The Benefits and the Challenges
For compliance professionals, the opportunities presented by regulatory technology are plentiful, even though challenges exist. Several best practices can help ensure they are getting the most out of the tools they choose for their businesses.
Regulatory technology (regtech) is a subset of financial technology (fintech) as well as of the larger cyber realm, and it offers compliance and risk departments in financial service institutions great benefits, while also introducing potential threats and challenges.
By all accounts, it looks like the benefits outweigh the latter concerns, but only a business with an effective compliance program will see that presumption play out.
Challenges for Firms
The challenges for firms range from the need to have the appropriate skill sets at all levels of the business — from the capacity to know what technology is needed, to evaluating possible tech solutions, to skillfully selecting and monitoring technology vendors. Plus, there will likely be a need to revamp legacy systems and implement internal rulebook changes.
Skill sets within compliance and risk departments need not match those in the IT department, but the selection of these tools must be an informed one, and the ability to use them and know when they are not functioning appropriately should become part of the compliance remit.
Cyber threats are incredibly challenging to insulate against, detect and contain – and they make for some of the worst kinds of publicity. The concern is borne out by the statistics regarding cyber attacks and their increasing incidence, cost and the breadth of corporate types as victims.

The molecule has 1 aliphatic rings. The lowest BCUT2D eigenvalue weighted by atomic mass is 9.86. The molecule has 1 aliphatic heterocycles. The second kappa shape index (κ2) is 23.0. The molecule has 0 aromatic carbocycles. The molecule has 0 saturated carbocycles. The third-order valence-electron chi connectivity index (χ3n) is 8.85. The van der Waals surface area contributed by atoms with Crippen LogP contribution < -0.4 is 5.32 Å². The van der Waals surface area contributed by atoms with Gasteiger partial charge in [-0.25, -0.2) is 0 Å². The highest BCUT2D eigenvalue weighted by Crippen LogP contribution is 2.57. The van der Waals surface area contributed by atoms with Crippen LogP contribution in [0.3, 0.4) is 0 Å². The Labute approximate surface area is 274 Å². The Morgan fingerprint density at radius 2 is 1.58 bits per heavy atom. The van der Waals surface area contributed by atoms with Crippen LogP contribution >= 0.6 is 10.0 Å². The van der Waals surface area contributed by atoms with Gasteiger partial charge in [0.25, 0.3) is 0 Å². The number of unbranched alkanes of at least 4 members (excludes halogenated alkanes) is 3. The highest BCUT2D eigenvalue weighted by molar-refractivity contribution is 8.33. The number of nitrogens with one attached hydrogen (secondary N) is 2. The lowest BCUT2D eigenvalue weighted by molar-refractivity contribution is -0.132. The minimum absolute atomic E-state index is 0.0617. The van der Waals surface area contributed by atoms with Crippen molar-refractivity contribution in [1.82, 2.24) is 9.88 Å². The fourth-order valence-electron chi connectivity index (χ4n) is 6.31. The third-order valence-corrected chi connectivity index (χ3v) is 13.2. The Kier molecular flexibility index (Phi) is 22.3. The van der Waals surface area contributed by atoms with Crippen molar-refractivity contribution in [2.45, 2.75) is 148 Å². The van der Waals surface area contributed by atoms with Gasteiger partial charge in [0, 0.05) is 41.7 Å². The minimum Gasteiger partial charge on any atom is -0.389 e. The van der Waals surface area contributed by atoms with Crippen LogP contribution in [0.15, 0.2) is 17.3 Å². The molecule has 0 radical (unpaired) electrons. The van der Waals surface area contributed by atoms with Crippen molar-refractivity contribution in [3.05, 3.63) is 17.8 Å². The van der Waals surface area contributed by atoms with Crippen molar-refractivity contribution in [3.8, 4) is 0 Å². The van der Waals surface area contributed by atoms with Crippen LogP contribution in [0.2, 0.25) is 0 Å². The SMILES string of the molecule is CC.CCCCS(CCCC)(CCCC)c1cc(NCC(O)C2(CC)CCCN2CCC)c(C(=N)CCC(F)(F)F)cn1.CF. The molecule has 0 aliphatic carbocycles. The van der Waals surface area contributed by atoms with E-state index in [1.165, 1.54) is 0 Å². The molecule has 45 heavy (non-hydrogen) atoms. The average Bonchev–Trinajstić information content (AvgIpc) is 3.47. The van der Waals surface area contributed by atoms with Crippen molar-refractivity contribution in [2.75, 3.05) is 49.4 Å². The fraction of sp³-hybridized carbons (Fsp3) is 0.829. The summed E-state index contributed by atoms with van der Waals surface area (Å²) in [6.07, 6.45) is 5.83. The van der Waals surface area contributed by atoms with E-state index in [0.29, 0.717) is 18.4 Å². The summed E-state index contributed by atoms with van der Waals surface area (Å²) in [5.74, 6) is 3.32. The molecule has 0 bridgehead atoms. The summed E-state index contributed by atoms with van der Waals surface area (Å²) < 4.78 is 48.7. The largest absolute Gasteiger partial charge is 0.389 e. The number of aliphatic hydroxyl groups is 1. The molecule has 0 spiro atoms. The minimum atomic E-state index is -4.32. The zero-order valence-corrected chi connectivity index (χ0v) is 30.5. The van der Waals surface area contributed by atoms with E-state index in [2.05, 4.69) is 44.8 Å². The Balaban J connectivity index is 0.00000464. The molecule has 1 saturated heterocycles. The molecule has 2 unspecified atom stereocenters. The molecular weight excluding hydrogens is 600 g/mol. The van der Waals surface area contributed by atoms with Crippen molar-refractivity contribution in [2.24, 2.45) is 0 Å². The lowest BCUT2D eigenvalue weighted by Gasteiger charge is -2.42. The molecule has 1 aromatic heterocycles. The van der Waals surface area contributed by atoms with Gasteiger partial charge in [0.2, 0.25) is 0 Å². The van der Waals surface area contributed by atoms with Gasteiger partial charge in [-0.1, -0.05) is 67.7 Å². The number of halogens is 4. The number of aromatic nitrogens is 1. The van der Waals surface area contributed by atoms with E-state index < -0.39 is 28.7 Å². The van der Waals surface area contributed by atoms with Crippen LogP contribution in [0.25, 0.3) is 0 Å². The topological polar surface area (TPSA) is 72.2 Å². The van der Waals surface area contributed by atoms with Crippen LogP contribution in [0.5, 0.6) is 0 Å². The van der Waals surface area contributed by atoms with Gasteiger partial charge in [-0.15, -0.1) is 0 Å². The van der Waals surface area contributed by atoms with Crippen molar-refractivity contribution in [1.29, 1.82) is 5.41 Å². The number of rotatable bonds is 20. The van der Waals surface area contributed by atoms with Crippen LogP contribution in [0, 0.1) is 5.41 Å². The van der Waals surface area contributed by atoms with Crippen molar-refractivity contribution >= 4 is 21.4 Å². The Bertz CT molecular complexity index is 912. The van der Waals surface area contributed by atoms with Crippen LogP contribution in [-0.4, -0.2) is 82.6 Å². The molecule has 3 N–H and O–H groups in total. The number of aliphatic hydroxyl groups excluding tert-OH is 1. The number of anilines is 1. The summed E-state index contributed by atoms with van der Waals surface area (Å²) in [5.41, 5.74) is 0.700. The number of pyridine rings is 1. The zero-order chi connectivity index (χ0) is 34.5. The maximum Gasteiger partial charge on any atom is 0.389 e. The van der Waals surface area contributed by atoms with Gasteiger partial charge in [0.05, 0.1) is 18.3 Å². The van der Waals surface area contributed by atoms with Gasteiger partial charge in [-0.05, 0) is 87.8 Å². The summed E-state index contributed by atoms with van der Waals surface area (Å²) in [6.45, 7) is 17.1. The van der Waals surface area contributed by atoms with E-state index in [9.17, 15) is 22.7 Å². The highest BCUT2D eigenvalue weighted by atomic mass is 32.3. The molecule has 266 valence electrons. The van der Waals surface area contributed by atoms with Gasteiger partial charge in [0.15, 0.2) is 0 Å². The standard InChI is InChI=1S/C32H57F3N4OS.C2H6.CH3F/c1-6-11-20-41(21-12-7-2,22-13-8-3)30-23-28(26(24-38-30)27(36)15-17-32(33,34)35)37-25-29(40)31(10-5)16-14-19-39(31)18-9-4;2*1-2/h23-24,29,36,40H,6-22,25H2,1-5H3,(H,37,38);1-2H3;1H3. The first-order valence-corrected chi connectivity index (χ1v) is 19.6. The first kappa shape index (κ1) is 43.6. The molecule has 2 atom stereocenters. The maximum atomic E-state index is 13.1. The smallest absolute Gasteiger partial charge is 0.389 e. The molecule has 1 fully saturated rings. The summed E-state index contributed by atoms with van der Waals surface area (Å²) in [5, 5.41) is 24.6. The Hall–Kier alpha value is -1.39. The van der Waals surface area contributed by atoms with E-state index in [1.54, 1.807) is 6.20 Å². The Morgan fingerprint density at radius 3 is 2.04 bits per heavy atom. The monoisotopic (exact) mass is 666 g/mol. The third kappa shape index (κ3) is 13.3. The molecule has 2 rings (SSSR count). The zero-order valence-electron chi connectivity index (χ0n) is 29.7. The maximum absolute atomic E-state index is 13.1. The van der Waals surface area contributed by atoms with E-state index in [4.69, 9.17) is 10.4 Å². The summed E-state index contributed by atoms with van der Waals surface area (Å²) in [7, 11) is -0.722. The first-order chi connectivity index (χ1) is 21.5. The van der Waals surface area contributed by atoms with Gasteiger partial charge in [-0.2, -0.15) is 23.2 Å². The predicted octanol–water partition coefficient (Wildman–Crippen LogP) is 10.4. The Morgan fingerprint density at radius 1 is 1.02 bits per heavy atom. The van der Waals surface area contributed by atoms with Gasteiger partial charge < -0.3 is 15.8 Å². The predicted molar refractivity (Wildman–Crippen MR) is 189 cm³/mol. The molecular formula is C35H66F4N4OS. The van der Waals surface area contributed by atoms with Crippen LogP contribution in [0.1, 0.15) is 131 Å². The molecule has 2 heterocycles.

Regtech is supposed to make our lives easier, but when they are under attack by ransomware – which cybersecurity researchers estimate criminals used to haul in over $1 billion (USD) in 2016 – consumer data and money, plus market integrity, are compromised.
Another challenge in this arena revolves around assigning who does what in the selection, maintenance, auditing and updating of tools and in handling their breakdowns, plus any attacks on or misuse of them.
Another one is dealing with U.S. (and local) regulators that are just now assembling divisions to oversee cyber and all things “tech,” leaving businesses still trying to figure out what the regulators expect of them as they use the tools for key compliance tasks.
Benefits to Business
For compliance professionals, the opportunities presented by regtech are plentiful: They sift through data or offer information quickly, helping firms comply with regulations and laws, and enable those businesses to evidence their compliance. The ability to have such tools track ever-changing, global regulatory enactments that impact your business — from their proposal stage to their implementation – often more than justifies the cost of tools by making such the task far less time-consuming and efficiently compiled.
More specifically, they can scour watch lists and discern aberrant behavior; take a huge amount of regulatory detail and parse it down to what your firm needs; help build a new product or service and help test the compliance controls upon which a compliance program relies.